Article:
In 2002, at Leitner’s suggestion, Malan enrolled in Harvard’s Ph.D. program, where he conducted research under the supervision of Michael D. Smith, who was then the teacher of CS50. As a graduate student, still teaching at the extension school, Malan became the first Harvard instructor to make an entire course available, for free, in audio and video formats. When Smith was promoted to a dean position, in 2007, Malan asked Leitner to lobby for him as Smith’s replacement. At the time, CS50 still had a reputation for being dry and demanding. “I would lose students after the first week of class,” Smith told me. Malan’s aim, from the beginning, was not just to teach the course but to transform it, in the hopes of attracting more students, like him, who had no previous affinity for computer science. Malan told me that he’d always admired evangelists he’d seen on TV, for their “ability to persuade others through speech.” As a teacher, he said, “I think a lot of my interest in the theatrical is honestly driven by some insecurity about not wanting the audience to be bored.”

Over several years, Malan rejiggered the CS50 syllabus, overhauled the problem sets, and built the infrastructure for his videography. He gathered a team of staffers to help him develop specialized learning tools, including a video player with searchable lecture transcripts and a program that translates cryptic computer-generated error messages into user-friendly prompts. He also introduced the kinds of perks and activities that were less common to college classes than to the companies where Harvard computer-science grads ended up: Google, Apple, Facebook. At many events—the course fair, Puzzle Day, the catered, nightlong hackathon—he hired photographers and set up photo booths with pompoms, plushies, a custom-made David Malan Muppet. I started studying computer science at Yale the same semester that CS50 was introduced there. Though I never took the class, photographs from Malan’s events would crop up on my Facebook timeline, every fall, with the same coördinated intensity as ads for a-cappella auditions or sorority rush.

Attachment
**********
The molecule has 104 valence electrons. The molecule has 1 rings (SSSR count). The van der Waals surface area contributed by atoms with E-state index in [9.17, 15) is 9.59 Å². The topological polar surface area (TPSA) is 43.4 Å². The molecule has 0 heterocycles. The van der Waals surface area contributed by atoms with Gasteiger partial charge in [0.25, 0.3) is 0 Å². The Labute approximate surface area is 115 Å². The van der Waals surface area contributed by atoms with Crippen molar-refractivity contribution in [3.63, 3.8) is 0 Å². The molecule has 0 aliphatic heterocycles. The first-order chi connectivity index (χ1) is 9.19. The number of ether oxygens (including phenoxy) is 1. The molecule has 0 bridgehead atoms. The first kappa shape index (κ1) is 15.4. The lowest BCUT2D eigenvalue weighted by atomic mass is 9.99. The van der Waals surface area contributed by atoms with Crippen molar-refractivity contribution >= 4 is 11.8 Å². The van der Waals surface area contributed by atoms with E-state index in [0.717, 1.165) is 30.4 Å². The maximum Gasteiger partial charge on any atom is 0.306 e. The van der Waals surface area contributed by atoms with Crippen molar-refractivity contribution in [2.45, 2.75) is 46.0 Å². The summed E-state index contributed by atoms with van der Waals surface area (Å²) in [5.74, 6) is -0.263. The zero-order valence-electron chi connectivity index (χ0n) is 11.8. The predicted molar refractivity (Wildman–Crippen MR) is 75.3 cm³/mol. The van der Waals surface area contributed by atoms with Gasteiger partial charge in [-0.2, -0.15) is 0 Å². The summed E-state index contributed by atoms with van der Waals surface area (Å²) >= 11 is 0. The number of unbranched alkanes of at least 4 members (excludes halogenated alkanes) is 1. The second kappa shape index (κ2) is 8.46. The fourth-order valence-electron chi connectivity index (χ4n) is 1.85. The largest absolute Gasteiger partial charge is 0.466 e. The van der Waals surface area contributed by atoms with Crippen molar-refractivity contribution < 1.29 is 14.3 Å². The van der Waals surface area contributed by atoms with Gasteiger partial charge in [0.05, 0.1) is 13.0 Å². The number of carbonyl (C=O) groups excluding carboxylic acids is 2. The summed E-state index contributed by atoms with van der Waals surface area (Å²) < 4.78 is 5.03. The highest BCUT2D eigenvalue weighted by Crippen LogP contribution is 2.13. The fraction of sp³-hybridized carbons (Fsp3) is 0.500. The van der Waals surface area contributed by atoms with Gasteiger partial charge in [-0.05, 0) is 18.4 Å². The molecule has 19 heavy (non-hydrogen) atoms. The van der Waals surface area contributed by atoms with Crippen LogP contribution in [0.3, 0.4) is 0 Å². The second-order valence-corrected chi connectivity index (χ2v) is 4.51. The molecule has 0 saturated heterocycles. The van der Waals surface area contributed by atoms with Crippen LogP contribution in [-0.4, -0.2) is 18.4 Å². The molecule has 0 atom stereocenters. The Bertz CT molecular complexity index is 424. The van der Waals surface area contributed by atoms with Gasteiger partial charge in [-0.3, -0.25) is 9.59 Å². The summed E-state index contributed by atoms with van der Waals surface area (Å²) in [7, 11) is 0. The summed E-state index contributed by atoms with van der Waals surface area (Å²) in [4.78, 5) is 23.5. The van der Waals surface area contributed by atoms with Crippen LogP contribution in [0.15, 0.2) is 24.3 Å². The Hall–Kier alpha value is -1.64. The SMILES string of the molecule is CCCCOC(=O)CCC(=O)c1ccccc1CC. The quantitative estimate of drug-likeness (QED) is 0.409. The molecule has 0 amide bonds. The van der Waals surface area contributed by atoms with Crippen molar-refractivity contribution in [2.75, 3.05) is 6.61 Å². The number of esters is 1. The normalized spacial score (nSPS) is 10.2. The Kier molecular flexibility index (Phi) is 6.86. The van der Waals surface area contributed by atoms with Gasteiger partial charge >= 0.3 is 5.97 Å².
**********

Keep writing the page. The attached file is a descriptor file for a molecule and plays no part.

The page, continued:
Not unlike a tech entrepreneur “disrupting” industry regulations, Malan has a habit of flouting academic norms to facilitate CS50’s expansion. In 2014, he successfully lobbied Harvard to grant CS50 the sole exemption from a policy prohibiting students from enrolling in two classes scheduled at the same time; double-booked students, he argued, could just watch his lectures later. The same year, in response to rampant cheating within CS50—a problem in most computer-science classes—he introduced a “regret clause” to the syllabus, allowing students to evade university-wide sanctions if they confessed to cheating on an assignment within three days of submitting it. (A few years later, more than sixty CS50 students, a tenth of the class’s total enrollment, reportedly ended up going in front of the disciplinary board anyway.) According to the Crimson, Malan and Harvard at one point filed competing applications to trademark the name CS50 and “This is CS50,” the course’s tag line. (Malan, who withdrew his applications after Harvard moved to block them, told me that the newspaper misconstrued the incident, adding, “I was long in communication with Harvard’s Office of General Counsel.”)